She described how small, decentralized producers are being destroyed by absurd regulations, and concluded that with the new manifesto, “it will be breeding, not for uniformity and monocultures but breeding for diversity and most importantly, it is breeding for freedom because that is what we are sowing, the seeds of freedom.” Her message resonated so strongly with the Gerritsens, who, with over 100 companies, have signed The Safe Seed Pledge not to “knowingly buy or sell genetically engineered seeds or plants,” that they used her speech in their Wood Prairie Farm newsletter.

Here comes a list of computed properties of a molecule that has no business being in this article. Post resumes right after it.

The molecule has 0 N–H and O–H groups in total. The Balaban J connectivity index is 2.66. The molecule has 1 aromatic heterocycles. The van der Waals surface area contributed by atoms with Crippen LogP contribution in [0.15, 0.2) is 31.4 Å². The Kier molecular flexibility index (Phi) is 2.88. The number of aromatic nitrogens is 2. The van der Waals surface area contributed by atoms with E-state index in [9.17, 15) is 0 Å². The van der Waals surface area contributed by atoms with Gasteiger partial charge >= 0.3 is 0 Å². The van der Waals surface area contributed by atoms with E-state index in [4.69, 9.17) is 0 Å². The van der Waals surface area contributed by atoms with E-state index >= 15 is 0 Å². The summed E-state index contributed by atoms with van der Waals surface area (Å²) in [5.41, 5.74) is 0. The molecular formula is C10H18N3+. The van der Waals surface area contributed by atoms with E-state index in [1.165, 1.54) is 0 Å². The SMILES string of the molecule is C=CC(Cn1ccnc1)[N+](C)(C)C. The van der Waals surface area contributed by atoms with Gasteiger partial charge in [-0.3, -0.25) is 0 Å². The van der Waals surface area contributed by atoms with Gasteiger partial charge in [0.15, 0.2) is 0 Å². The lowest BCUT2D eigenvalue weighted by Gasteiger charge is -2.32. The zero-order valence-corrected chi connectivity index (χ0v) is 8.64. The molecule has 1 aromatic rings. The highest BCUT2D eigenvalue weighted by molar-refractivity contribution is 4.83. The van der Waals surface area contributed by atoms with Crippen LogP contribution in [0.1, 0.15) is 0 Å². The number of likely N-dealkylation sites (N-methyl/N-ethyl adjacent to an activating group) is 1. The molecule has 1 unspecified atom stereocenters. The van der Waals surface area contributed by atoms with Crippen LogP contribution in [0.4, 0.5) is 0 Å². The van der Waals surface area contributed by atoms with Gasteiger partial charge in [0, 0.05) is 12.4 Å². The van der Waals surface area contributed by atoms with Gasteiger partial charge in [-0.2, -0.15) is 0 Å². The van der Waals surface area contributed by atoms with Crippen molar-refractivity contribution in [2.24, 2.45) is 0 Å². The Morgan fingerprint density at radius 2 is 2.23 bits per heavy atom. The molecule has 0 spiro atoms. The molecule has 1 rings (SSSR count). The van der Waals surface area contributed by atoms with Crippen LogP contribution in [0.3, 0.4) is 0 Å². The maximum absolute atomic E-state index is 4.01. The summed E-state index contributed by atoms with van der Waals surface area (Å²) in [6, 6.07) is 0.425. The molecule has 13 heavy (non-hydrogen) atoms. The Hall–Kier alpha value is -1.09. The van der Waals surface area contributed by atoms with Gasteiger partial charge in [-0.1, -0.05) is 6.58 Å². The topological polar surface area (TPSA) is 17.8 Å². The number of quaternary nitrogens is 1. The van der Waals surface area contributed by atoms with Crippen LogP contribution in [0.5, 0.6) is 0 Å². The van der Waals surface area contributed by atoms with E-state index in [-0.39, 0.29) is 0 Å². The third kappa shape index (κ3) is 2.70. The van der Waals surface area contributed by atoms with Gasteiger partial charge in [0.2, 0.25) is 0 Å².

Learning in Line and on the Bus

Angela Wooten found that Terra Madre 2006 “was just as wonderful [as 2004] … and maybe more.  Because I felt more comfortable I put myself out to meet more people” – including Turks and Georgians on the bus from Chivassa, near where she was housed on a small farm. Her lunch companion at one of the many communal tables was Susan Carle, founder with her husband of The Botanical Ark, a private, self-financed, 30-acre ethnobotanical garden in Australia’s rainforest that protects unusual and threatened economic plants gathered on expeditions around the world. Carle and her husband “replant and teach native populations how they can use these plants, even helping develop village-based sustainable economies.”

Next Generation